I watched the ambulance drive away then I got into the police car and helped them search for anyone who had been involved in the fight. They interviewed me and took my clothes for forensics, then finally dropped me at the hospital where my friend had gone into the operating theatre for emergency life saving procedures. The group had pinned him in a neck hold while the guy he had kicked walked up behind him and plunged a 5inch butterfly knife straight into his rib cage, puncturing his lung. Other than that he only had a split lip. The only damage I received was cuts to my forearms and knees and my other friend was completely unhurt. The police commented on how ‘good’ we looked considering the level of violence.
Police forensic teams managed to recover the knife; they found it in a tree next to a path. They also found someone’s jacket in a hedge with my friend’s blood splattered up the sleeve. The police questioned well over 20 people involved in the fight and three of them, including the guy who struck me with the helmet, gave evidence naming the guy with the knife. Combined with the forensic evidence that secured the trial and conviction of the stabber.
So how did Karate help us that night? The short answer is that it kept at least one of us alive. These are the key elements we used from our practice that night.
With Karate training we develop heightened intuition and awareness. I should have stuck to my intuition and convinced my friends to walk away from the pool, but unfortunately that night I ignored it.
We kept up our guards and charged at the group, splitting it up and reducing the pressure on us. Karate training made us react in this way as natural instinct would have been to group together or try to run.
Training teaches us to keep moving and if we fall down, to get up again. Vitally, it also teaches us to cover with a strong guard at all times.
Movement and Energy
Karate training gives you a unique awareness of your body, your points of balance and how to receive force. As I was being tossed around I was able to let go and not resist. I went with the pushing, the lifting, the pulling, and when thrown at the wall allowed my arms to absorb the force and rotate my body away.
Karate’s most powerful weapon. I used the Kiai like never before that night. Something shifted inside of me that I cannot explain; I felt internal power and focus, fear disappeared from my mind and body. I stopped shaking. My opponent was literally frozen by my Kiai. It is the most powerful moment I have ever experienced and on reflection I would call it spiritual. In that short moment between my opponent and me I have honestly never felt more alive.
Martial artists like to ‘talk’ of the Seven Virtues of Bushido: Justice (gi), Bravery (yuu), Benevolence (jin), Veracity (makoto), Politeness (rei)), Honor (meyio) and Loyalty (chuugi). We experienced all 7 virtues that night. We all changed that night.
Some people thrive on violence and aggression, Karateka however are not fighters. We don’t enjoy aggression and as I experienced during those initial moments, the mental state can seriously impact on your ability to function. Temporarily I couldn’t even recall how to kick even though I had been training for a decade! I resorted to very basic instinct but when it became intense the training kicked in and I was even able to transfer my skills to what I had at hand – a mobile phone – which I used in the most effective ‘Karate’ way, with speed, wrist rotation and muscle memory. Training gives us a window of opportunity to act and react with an intense level of focus and force, even if it is something basic like shouting.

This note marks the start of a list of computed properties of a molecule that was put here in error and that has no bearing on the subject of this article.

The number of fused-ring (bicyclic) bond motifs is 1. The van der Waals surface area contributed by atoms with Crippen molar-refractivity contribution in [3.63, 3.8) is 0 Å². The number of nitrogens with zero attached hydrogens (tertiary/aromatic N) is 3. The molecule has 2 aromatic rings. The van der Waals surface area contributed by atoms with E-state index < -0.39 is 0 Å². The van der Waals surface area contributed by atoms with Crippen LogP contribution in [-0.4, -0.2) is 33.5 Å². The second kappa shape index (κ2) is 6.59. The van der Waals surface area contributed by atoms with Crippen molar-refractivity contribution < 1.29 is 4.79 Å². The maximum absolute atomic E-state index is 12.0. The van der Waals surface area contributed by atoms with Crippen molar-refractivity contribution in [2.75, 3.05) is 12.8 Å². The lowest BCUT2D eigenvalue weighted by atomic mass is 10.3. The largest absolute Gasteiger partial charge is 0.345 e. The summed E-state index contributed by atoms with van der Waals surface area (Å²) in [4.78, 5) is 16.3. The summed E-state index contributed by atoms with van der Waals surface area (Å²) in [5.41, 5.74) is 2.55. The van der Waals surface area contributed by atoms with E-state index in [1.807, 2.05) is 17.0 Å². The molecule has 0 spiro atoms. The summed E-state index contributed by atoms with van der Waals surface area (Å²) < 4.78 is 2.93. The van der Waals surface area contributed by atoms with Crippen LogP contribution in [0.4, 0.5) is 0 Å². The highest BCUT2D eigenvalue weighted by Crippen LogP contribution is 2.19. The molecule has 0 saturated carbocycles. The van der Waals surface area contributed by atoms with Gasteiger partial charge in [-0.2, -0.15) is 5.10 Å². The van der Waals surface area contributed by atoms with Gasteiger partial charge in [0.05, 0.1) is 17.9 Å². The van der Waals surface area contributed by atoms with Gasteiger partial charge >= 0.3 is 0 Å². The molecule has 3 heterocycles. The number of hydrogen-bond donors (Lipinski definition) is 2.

Based on my experiences I now teach dedicated self-defense courses as well as traditional Karate. As a qualified Psychotherapist and Hypnotherapist, I have developed an honest training programme that prepares individuals mentally as well as physically for confrontation. I even use Hypnosis and NLP in the Dojo and the benefits are huge.
Karate is naturally very Hypnotic; it dips into unconscious states repeatedly during training. I hope to write another article soon on the power of Hypnosis and how Karate teachers can incorporate it into their practice to develop themselves and their students… watch this space!
Tim Houghton Sensei
Tim Shihan's recent Japan trip
Why is the Karate Gi (dōgi 道着) White?
Was the Karate Gi a marketing tool to popularise KarateDo?
It has been claimed that when Jigaro Kano’s Keiko Gi (稽古着) was formerly adopted by Karateka, that it was in an attempt to make the Okinawan art of Karate more appealing to the Japanese on the main land, The Japanese had at the time in part, looked unfavourably on Okinawan's and their fighting systems.
What about a deep and meaningful answer…
In Karate there is always a deeper meaning, and in this case we can look at a few different historical references and theories. The samurai, immaculate in dress and prepared to die in battle, would wear a white Gi like undergarment beneath their Kimono, White in Asian culture, can be a symbol of death…possibly dressed prepared to die in battle?
Also by wearing a single colour of Karate Gi it forms unity and can remind us that we all start the same, mutual respect is always observed. Finally, the Gi is perfect for the job! Ease of movement, breathability, and comfort are all in support of the design. Perhaps this is a case of simple clothing with minor adjustments to compliment the physical aspect of Karate practice.
Why is it so important to keep the Dogi immaculate?
Special memories from my first Dojo
I was so happy to be sent these photos recently from my teacher Kyoshi Peter of the two of us training in my Dojo, this was a few years back now... Karate classes were always unpredictable, inspiring and often hard, Sensei has an ability to develop Karate students physically and mentally, for those of us that trained with him you know exactly just how special his